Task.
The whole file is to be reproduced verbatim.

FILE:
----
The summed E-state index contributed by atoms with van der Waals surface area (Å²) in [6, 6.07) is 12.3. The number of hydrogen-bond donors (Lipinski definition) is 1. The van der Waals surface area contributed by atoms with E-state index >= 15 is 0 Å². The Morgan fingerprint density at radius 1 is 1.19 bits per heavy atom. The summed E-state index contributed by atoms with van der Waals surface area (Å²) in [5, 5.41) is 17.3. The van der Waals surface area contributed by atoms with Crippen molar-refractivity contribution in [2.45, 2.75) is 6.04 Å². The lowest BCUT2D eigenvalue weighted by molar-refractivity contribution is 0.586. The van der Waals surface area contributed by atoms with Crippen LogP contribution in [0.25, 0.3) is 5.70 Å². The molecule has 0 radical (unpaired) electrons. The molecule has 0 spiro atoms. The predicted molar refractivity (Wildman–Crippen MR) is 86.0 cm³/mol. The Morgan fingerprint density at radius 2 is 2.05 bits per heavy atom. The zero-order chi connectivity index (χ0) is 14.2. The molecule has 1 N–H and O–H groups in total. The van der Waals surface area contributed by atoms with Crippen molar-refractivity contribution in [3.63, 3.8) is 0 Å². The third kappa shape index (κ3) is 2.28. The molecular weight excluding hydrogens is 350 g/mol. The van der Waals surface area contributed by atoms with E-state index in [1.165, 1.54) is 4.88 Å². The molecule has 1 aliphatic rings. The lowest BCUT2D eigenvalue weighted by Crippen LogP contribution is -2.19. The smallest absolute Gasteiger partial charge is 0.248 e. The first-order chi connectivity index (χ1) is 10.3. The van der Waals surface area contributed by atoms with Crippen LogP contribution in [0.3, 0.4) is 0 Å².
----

The summed E-state index contributed by atoms with van der Waals surface area (Å²) in [6, 6.07) is 12.3. The number of hydrogen-bond donors (Lipinski definition) is 1. The van der Waals surface area contributed by atoms with E-state index >= 15 is 0 Å². The Morgan fingerprint density at radius 1 is 1.19 bits per heavy atom. The summed E-state index contributed by atoms with van der Waals surface area (Å²) in [5, 5.41) is 17.3. The van der Waals surface area contributed by atoms with Crippen molar-refractivity contribution in [2.45, 2.75) is 6.04 Å². The lowest BCUT2D eigenvalue weighted by molar-refractivity contribution is 0.586. The van der Waals surface area contributed by atoms with Crippen LogP contribution in [0.25, 0.3) is 5.70 Å². The molecule has 0 radical (unpaired) electrons. The molecule has 0 spiro atoms. The predicted molar refractivity (Wildman–Crippen MR) is 86.0 cm³/mol. The Morgan fingerprint density at radius 2 is 2.05 bits per heavy atom. The zero-order chi connectivity index (χ0) is 14.2. The molecule has 1 N–H and O–H groups in total. The van der Waals surface area contributed by atoms with Crippen molar-refractivity contribution in [3.63, 3.8) is 0 Å². The third kappa shape index (κ3) is 2.28. The molecular weight excluding hydrogens is 350 g/mol. The van der Waals surface area contributed by atoms with E-state index in [1.165, 1.54) is 4.88 Å². The molecule has 1 aliphatic rings. The lowest BCUT2D eigenvalue weighted by Crippen LogP contribution is -2.19. The smallest absolute Gasteiger partial charge is 0.248 e. The first-order chi connectivity index (χ1) is 10.3. The van der Waals surface area contributed by atoms with Crippen LogP contribution in [0.3, 0.4) is 0 Å².